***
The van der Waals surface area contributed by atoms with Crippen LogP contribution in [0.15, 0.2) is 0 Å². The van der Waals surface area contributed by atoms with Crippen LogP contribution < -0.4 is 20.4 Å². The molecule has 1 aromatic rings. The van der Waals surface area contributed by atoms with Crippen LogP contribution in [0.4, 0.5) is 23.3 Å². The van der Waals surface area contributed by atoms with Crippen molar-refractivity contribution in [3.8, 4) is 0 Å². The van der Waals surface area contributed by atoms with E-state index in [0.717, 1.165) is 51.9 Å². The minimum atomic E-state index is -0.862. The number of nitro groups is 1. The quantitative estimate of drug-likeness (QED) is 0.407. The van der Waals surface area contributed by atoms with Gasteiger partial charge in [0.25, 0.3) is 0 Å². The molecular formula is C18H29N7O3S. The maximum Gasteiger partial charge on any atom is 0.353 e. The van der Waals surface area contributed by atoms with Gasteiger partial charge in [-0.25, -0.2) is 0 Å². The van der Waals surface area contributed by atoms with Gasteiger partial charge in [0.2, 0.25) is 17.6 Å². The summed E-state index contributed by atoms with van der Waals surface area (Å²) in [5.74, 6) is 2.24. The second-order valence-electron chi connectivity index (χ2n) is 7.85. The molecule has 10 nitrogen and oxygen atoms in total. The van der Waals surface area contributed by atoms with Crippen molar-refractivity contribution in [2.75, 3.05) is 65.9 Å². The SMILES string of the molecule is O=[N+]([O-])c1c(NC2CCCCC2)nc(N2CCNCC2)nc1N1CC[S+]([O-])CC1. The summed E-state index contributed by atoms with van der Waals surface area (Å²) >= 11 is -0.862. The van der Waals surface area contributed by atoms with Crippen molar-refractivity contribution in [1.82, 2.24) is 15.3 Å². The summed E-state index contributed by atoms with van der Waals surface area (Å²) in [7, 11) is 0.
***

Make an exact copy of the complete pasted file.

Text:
The van der Waals surface area contributed by atoms with Crippen LogP contribution in [0.15, 0.2) is 0 Å². The van der Waals surface area contributed by atoms with Crippen LogP contribution < -0.4 is 20.4 Å². The molecule has 1 aromatic rings. The van der Waals surface area contributed by atoms with Crippen LogP contribution in [0.4, 0.5) is 23.3 Å². The van der Waals surface area contributed by atoms with Crippen molar-refractivity contribution in [3.8, 4) is 0 Å². The van der Waals surface area contributed by atoms with E-state index in [0.717, 1.165) is 51.9 Å². The minimum atomic E-state index is -0.862. The number of nitro groups is 1. The quantitative estimate of drug-likeness (QED) is 0.407. The van der Waals surface area contributed by atoms with Gasteiger partial charge in [0.25, 0.3) is 0 Å². The molecular formula is C18H29N7O3S. The maximum Gasteiger partial charge on any atom is 0.353 e. The van der Waals surface area contributed by atoms with Gasteiger partial charge in [-0.25, -0.2) is 0 Å². The van der Waals surface area contributed by atoms with Gasteiger partial charge in [0.2, 0.25) is 17.6 Å². The summed E-state index contributed by atoms with van der Waals surface area (Å²) in [5.74, 6) is 2.24. The second-order valence-electron chi connectivity index (χ2n) is 7.85. The molecule has 10 nitrogen and oxygen atoms in total. The van der Waals surface area contributed by atoms with Crippen molar-refractivity contribution in [2.75, 3.05) is 65.9 Å². The SMILES string of the molecule is O=[N+]([O-])c1c(NC2CCCCC2)nc(N2CCNCC2)nc1N1CC[S+]([O-])CC1. The summed E-state index contributed by atoms with van der Waals surface area (Å²) >= 11 is -0.862. The van der Waals surface area contributed by atoms with Crippen molar-refractivity contribution in [1.82, 2.24) is 15.3 Å². The summed E-state index contributed by atoms with van der Waals surface area (Å²) in [7, 11) is 0.